My manual also comes with some warnings regarding the use of the Wireless Controller:

* When using the wireless contrioller in brightly lit places or outdoors, the effective range will be less

* The camcorder may have difficulty in picking up the remote signals at extremely close range

* Do not leave ther controller exposed to direct sunlight, or in hot or humid places

* When the batteries run out, replace them both together

* Make sure the shoulder strap does not obstruct the remote sensor

"Also does the remote only work from in front of the camers, or can it work from the rear or other angle?" The remote has a very narrow angle of effectiveness. It can be fairly wide, but I've found it to be quite sensitive - yes? And no, it cannot be used from the rear. I've found that even if I try to operate the remote AND its sensor is "obscured" by the Canon's sunshade, the remote will not work. I think it is fairly line-of-sight. However, do some experiments to ascertain how far round the cammy you can get and still see the Tally lamp blinking on and off - yes?

As to the camera turning itself off, this is a "good" thing as it preserves the "rolling stock" of our motors and rollers within the cammy. I don't believe the cammy is actually "off" - yes? I hink it is more in "hibernation". Now if one could override this, it wouldn't be advised - I wouldn't use this function if it did exsist.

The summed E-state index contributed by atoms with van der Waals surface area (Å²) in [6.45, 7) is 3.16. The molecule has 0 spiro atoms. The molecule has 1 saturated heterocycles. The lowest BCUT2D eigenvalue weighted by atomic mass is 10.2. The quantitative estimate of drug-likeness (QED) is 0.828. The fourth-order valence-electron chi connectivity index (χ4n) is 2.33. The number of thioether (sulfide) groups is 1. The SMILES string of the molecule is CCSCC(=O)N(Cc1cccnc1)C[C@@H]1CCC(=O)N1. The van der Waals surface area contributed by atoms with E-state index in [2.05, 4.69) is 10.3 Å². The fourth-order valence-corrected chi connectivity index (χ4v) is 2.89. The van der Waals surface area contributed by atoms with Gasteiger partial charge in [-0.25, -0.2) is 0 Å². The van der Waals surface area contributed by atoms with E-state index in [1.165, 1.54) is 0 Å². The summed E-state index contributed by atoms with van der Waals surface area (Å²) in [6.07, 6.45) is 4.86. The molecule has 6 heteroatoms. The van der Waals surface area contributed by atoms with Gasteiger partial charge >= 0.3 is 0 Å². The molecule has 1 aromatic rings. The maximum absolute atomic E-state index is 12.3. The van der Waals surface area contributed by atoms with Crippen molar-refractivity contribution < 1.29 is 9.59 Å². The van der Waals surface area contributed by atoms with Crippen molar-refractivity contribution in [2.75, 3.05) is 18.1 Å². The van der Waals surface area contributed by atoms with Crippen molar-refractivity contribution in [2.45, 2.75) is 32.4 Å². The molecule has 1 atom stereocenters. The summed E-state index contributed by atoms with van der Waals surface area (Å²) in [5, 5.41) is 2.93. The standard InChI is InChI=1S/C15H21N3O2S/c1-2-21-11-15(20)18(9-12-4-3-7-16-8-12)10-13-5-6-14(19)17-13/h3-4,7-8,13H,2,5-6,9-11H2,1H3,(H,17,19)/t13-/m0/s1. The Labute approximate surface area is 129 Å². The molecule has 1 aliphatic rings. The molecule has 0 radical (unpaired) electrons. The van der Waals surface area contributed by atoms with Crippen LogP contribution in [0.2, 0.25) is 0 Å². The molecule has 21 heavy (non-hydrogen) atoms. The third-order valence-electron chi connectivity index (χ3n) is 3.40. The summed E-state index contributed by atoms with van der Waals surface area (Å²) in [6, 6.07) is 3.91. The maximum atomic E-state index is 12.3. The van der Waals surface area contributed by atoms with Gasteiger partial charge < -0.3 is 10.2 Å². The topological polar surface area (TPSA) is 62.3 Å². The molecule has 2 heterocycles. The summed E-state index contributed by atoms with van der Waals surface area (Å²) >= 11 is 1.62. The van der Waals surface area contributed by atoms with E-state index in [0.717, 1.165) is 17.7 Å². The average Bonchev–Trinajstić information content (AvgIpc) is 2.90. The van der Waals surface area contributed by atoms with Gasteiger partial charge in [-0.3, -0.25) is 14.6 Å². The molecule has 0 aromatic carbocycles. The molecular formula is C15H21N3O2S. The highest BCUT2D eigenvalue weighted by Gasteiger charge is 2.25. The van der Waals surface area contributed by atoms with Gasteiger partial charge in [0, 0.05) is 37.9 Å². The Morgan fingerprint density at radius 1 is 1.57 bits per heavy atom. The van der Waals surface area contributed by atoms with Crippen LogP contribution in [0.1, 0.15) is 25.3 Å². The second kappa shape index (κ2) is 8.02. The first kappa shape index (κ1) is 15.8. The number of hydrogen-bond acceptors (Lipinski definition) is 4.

Now to options!

I would suggest a hard-wired LANC [ Local Application Control Bus ] device to get the cammy under your control. Of course this would mean trailing wires - not something I would imagine you would relish, with all that fishing gear; water-edge calamities; cammy on a tripod; sharks leaping out of the water, youngsters playing with your kit - get my drift here? Sooooo . . . . I would suggest some LANC device THAT in itself could be "remotely" wirelessed-up for your benefit, allowing you to not be concerened about the LANC wires etc etc - yes? AND it would be omni directional at the same time. I suppose you could have the LANC wireless thing "strapped" to the fishing rod, allowing you fast reaction times in switching the cammy in to active shooting mode. I know there are some amazing LANC devices on the market - fairly cheap too - that can not only cope with the start/stop BUT also zoom in and out. Basically the standard operating options are "transferred" to this LANC. You may even consider some form of LCD monitoring device - up close and personal to your "fishing" position, so you can get a Canon eye view of what it is viewing fromm say 15 feet away - fanciful? Maybe, but it depends on how far you wish to take, what I think, is a very interesting project.